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Recognizing employer retaliation for a workers’ comp claim

On Behalf of | Nov 9, 2022 | Workers' Compensation |

Workers’ compensation protects employees from the financial repercussions of a workplace injury and the employer from a liability lawsuit.

However, employers do not always act in the employees’ best interests when accidents occur. While retaliation is illegal, it still occurs often.

Why do employers retaliate?

Employers may retaliate after a workers’ comp claim for a number of reasons. Their superiors may be angry or pressure them, causing them to redirect their frustrations on the employee. They may have a personal issue with the employee and try to use the opportunity to fill a private vendetta.

Sometimes the timing is just off, meaning the employer acted within reason, but it appears suspicious because the time was close to the employee filing a workers’ comp claim.

What are examples of employee retaliation?

Sometimes retaliation efforts are obvious and other times they are more covert. You may consider questioning your employer’s motive if any of the following occur after you file a workers’ comp claim:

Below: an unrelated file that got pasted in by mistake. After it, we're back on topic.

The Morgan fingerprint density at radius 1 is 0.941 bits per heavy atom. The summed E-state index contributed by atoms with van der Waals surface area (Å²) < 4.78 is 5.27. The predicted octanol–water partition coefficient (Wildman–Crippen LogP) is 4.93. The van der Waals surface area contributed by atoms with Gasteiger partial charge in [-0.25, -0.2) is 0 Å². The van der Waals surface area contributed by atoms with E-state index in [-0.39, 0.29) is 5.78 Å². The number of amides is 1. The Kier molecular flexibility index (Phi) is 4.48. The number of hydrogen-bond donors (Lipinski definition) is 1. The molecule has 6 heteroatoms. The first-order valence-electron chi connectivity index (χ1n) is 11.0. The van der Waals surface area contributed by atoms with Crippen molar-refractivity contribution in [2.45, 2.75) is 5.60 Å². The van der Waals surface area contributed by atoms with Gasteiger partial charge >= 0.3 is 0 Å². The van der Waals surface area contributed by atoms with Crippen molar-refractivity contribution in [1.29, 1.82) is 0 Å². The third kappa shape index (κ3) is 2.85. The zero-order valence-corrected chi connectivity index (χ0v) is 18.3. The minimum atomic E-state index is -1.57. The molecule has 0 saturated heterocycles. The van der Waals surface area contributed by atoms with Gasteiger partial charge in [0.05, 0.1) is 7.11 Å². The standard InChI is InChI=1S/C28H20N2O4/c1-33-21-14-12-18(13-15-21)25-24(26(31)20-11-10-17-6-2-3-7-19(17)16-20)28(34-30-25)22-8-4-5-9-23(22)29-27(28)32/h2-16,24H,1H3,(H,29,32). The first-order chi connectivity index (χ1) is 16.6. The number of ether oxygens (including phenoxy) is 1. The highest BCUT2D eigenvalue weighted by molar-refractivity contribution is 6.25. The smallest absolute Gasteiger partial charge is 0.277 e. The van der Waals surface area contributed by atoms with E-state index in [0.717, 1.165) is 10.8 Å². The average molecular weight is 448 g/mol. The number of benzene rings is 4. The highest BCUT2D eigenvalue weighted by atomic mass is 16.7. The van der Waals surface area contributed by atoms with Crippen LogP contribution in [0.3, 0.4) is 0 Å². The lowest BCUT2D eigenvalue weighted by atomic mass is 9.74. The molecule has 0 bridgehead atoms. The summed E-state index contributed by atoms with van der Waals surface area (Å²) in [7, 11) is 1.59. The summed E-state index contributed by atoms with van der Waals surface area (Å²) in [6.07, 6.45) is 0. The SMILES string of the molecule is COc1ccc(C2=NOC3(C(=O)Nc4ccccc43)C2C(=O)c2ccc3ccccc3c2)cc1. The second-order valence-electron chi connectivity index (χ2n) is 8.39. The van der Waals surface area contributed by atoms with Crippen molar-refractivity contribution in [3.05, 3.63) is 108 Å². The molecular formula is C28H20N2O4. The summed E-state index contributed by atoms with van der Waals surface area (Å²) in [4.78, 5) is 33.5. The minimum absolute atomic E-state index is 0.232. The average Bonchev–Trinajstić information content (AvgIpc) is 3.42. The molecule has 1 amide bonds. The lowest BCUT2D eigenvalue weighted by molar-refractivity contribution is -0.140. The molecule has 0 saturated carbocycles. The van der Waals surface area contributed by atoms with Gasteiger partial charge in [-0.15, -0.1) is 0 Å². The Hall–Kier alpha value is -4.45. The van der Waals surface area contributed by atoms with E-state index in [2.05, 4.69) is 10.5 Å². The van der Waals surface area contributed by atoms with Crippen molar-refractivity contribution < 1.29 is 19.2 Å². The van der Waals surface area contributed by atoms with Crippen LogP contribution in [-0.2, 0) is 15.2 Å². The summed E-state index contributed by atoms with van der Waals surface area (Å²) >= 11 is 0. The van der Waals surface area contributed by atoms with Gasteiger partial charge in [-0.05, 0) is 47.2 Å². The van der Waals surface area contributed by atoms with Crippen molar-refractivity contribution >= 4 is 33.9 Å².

• Demotion or passed on a promotion for which you qualified
  • Harassment, threats or intimidation
  • Changes in scheduling or job duties
  • Receiving an unfair performance review
  • Decrease in wages or benefits

Proving retaliation may require documenting the events carefully.

How can you prove employer retaliation?

To show that your employer retaliated against you for a workers’ comp claim, you may need to prove you had the right to that claim and the time off you had, that you filed on time and that you suffered a negative employment action soon after.

Connecting the dots between the workers’ comp claim and adverse experiences is often more feasible than it may seem.